Attacks On Mobile Devices Are On The Rise
“Every year, we’ve seen the number of companies suffering mobile security compromises rise, and this year was no exception. Despite everything that’s at stake, many businesses still sacrificed security—and those that did were more likely to have been hit.” – Verizon Mobile Security Index 2020 Report.
Here’s a quick summary of Verizon’s Mobile Security Index 2020 Report.
Methodology: Verizon worked with the following leaders in mobile device security to produce this report: Asavie, IBM, Lookout, MobileIron, NetMotion, Netskope, Symantic, VMware, Wandera, the FBI, and the United States Secret Service. Verizon also worked with 876 independent professionals who are responsible for the buying and managing of mobile and Internet of Things (IoT) devices.
The problem continues to get bigger.
When asked, ‘Has your organization experienced a security compromise involving mobile/IoT devices during the past year?’, 39% said they were compromised, compared to 33% in 2019 and 27% in 2018.
Companies are still cutting corners despite being fully aware of the risks.
When asked, ‘Has your organization ever sacrificed the security of mobile devices (including IoT devices) to “get the job done”(e.g., meet a deadline or productivity targets)?’, 43% that they had sacrificed security, compared to 48% in 2019 and 32% in 2018.
Speed and convenience is more important than security.
When asked, ‘Which of the following drove you to sacrifice mobile security?’, 62% of respondents said expediency, 52% said convenience, 46% probability targets, 27% said lack of budget, and 26% said lack of expertise.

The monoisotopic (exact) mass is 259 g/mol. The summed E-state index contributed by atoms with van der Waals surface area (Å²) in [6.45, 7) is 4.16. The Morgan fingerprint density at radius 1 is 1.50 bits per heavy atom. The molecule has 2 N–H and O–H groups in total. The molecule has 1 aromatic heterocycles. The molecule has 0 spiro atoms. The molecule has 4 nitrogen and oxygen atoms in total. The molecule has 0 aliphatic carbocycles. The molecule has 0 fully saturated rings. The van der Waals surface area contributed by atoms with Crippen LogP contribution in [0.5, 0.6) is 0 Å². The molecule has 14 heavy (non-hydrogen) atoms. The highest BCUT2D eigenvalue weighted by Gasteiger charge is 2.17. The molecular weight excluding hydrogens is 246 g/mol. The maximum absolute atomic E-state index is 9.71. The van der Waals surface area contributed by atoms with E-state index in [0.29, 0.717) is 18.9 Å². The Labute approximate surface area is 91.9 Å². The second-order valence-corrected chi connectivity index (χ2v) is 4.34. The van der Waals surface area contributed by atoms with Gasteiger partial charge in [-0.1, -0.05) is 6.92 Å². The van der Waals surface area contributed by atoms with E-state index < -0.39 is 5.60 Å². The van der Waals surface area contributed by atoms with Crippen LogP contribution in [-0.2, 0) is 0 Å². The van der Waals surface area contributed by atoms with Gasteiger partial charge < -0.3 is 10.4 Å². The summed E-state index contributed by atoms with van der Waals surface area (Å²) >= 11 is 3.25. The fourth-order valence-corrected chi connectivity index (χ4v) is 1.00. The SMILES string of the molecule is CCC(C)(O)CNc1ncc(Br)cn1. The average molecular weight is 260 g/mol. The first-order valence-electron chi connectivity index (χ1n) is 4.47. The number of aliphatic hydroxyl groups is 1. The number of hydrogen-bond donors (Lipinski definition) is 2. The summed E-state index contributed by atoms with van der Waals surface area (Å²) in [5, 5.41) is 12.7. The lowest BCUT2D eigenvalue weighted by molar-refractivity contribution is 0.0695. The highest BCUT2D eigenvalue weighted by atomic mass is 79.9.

Everybody is suffering.
When asked, ‘If your organization suffered a security compromise, how serious was the impact? If the compromise was major, did this involve lasting repercussions?’, 55% of companies said that the impact was major, 24% said moderate, and 10% said minor. 55% of those companies said that the repercussions were lasting.
29% said that they had suffered a regulatory penalty as a result of a mobile-related security compromise.
It’s not just your data at risk.
Consequences of mobile-related compromise includes downtime, loss of data, compromise of other devices, damage to reputation, regulatory penalties, and loss of business.
According to the report, “Whether they’re deliberately breaking policy or inadvertently opening up vulnerabilities, users are a target. Social engineering remains one of the most powerful tools in the cybercriminal arsenal. And attackers are finding increasingly innovative ways to exploit and manipulate users.”
32% of confirmed data breaches involved phishing. Criminals are becoming smarter, constantly innovating and devising new techniques to push past your spam filters, which is why the incidence of phishing attacks remains so high. Phishing emails are even tougher to spot on your mobile device.